One of the best options in the subcompact car sector is the 2013 Hyundai Accent. It is available as a sedan or a hatchback and offers roomy seats. Even though the Accent’s engine could use more oomph, it gets respectable gas mileage. The Hyundai is also incredibly reliable.
The Hyundai Accent 2013
The five-door does not appear unduly boxy or cumbersome by a tiny up-kick in the C-pillar and a sloping roof line. It also has nice 16-inch alloy wheels with Resistance tires.
The vehicle’s rear has a broad, beautiful flounce with embedded luminous markings, and towering tail lamps skirt an almost-hatch-like opening. Although a roof spoiler is a standard feature on all versions, the rear window is slightly too narrow for our tastes. Overall, the design is clear and well-executed.
The stereo, heating, and cooling controls are intuitive and straightforward without relying on a complex button layout. We are visible, Ford. With the rear seats folded down, the 2013 Accent offers 21.2 cubic feet of cargo capacity behind the hatchback, which is more volume than much bigger and more expensive cars. Comparatively speaking, the 2011 Toyota Matrix has 19.8 cubic feet of cargo space, while the 2011 Subaru Impreza hatch and 2011 Mitsubishi Lancer Sport back offer 19 and 13.8 cubic feet, respectively. The Hyundai’s 47.5 cubic feet of room is even more impressive when the seats are folded down.
The Different Accents
On the Accent, there are three trim levels available. The five-door hatchback is only available in the marginally better-appointed GS and SE guises. The recipe consists of a leather-wrapped, multi-function steering wheel and gear knob, as well as power windows, doors, and locks. Standard features include a six-speaker audio system with Bluetooth speakerphone, USB and AUX ports, and MP3 and iPod connection capabilities.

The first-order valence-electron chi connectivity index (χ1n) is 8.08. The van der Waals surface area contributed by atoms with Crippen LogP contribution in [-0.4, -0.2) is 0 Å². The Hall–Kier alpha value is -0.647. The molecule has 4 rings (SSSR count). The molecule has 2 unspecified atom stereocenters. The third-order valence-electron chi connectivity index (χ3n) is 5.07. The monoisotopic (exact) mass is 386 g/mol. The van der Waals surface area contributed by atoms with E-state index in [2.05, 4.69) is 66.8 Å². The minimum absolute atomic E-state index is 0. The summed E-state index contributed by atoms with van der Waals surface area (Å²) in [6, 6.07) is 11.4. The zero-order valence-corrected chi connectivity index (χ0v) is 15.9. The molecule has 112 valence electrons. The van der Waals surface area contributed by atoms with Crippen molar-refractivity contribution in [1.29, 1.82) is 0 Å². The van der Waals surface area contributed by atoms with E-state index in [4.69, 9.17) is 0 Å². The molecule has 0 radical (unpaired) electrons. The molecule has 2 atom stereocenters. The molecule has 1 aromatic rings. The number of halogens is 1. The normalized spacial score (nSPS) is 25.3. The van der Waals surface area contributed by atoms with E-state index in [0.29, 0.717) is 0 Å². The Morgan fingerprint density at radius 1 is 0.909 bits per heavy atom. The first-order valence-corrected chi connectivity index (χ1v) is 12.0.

Along with the safety features we’ve come to anticipate from all automakers, Hyundai has added active front head restraints and airbags powerful enough to lift the Bismarck. Traction control, electronic stability control, and side curtain auxiliary supports are all standard equipment.
The 2013 Hyundai Accent provides safety. In addition to ABS brakes with Electronic Brake force Distribution and Brake Assist, it boasts six airbags, traction and stability control, active front headrests, and a braking system.
The Accent will be the most potent car in its class. A direct-injection 1.6-liter four-cylinder engine cranks out 138 horsepower at 6,300 pm and 123 pound-feet of torque at 4,850 rpm powers the Accent 2013 and, in any configuration, returns 30 mpg in town and 40 mpg on the highway. For the record, the Fiesta has 18 fewer horsepower. (The Bowtie hatch has 25 more lb-ft of torque but the same power when using the optional turbocharged four-cylinder engine).
Accent’s performance in the crash tests received little criticism from the Insurance Institute for Highway Safety (IIHS). In the tests for injury prevention from rear impacts, moderate overlap frontal impacts, and roof fracture resistance, the car received the highest mark of “Good.”